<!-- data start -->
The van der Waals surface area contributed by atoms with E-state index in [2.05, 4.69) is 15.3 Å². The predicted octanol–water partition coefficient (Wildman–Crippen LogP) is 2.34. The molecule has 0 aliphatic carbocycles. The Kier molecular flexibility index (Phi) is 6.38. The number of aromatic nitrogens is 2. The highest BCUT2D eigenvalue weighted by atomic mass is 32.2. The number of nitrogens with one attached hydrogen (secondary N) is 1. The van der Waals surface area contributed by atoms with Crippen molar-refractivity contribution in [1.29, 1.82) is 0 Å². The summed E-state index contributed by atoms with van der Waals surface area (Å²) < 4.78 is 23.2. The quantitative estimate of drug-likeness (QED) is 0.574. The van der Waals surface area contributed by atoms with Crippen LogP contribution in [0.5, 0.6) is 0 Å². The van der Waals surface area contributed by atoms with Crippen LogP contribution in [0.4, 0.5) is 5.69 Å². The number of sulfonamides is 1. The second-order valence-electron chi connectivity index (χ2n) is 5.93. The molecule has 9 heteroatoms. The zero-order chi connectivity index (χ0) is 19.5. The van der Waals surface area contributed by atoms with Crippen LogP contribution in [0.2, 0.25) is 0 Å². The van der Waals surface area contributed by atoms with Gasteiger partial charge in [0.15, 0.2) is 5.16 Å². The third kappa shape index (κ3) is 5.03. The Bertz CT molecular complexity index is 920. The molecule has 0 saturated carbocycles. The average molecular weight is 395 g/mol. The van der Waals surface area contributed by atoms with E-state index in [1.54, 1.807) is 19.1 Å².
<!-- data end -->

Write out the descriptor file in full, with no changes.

The van der Waals surface area contributed by atoms with E-state index in [2.05, 4.69) is 15.3 Å². The predicted octanol–water partition coefficient (Wildman–Crippen LogP) is 2.34. The molecule has 0 aliphatic carbocycles. The Kier molecular flexibility index (Phi) is 6.38. The number of aromatic nitrogens is 2. The highest BCUT2D eigenvalue weighted by atomic mass is 32.2. The number of nitrogens with one attached hydrogen (secondary N) is 1. The van der Waals surface area contributed by atoms with Crippen molar-refractivity contribution in [1.29, 1.82) is 0 Å². The summed E-state index contributed by atoms with van der Waals surface area (Å²) < 4.78 is 23.2. The quantitative estimate of drug-likeness (QED) is 0.574. The van der Waals surface area contributed by atoms with Crippen LogP contribution in [0.5, 0.6) is 0 Å². The van der Waals surface area contributed by atoms with Crippen LogP contribution in [0.4, 0.5) is 5.69 Å². The number of sulfonamides is 1. The second-order valence-electron chi connectivity index (χ2n) is 5.93. The molecule has 9 heteroatoms. The zero-order chi connectivity index (χ0) is 19.5. The van der Waals surface area contributed by atoms with Crippen LogP contribution in [0.2, 0.25) is 0 Å². The van der Waals surface area contributed by atoms with Gasteiger partial charge in [0.15, 0.2) is 5.16 Å². The third kappa shape index (κ3) is 5.03. The Bertz CT molecular complexity index is 920. The molecule has 0 saturated carbocycles. The average molecular weight is 395 g/mol. The van der Waals surface area contributed by atoms with E-state index in [1.54, 1.807) is 19.1 Å².